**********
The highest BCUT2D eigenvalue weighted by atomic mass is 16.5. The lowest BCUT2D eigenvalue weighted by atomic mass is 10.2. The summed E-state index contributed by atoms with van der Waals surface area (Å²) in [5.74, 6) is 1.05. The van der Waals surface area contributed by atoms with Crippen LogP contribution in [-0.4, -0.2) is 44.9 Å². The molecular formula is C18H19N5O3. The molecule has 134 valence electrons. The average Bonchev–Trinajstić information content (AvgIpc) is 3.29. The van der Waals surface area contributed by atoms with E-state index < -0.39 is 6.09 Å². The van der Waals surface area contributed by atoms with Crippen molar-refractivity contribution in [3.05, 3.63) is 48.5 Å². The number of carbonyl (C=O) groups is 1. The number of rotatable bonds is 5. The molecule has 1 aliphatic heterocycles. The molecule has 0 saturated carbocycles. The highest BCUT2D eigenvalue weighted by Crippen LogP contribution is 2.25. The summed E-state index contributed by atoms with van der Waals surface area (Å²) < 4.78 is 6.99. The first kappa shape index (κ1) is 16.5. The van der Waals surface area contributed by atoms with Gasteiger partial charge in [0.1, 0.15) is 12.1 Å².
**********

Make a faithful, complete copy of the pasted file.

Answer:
The highest BCUT2D eigenvalue weighted by atomic mass is 16.5. The lowest BCUT2D eigenvalue weighted by atomic mass is 10.2. The summed E-state index contributed by atoms with van der Waals surface area (Å²) in [5.74, 6) is 1.05. The van der Waals surface area contributed by atoms with Crippen LogP contribution in [-0.4, -0.2) is 44.9 Å². The molecular formula is C18H19N5O3. The molecule has 134 valence electrons. The average Bonchev–Trinajstić information content (AvgIpc) is 3.29. The van der Waals surface area contributed by atoms with E-state index < -0.39 is 6.09 Å². The van der Waals surface area contributed by atoms with Crippen molar-refractivity contribution in [3.05, 3.63) is 48.5 Å². The number of carbonyl (C=O) groups is 1. The number of rotatable bonds is 5. The molecule has 1 aliphatic heterocycles. The molecule has 0 saturated carbocycles. The highest BCUT2D eigenvalue weighted by Crippen LogP contribution is 2.25. The summed E-state index contributed by atoms with van der Waals surface area (Å²) < 4.78 is 6.99. The first kappa shape index (κ1) is 16.5. The van der Waals surface area contributed by atoms with Gasteiger partial charge in [0.1, 0.15) is 12.1 Å².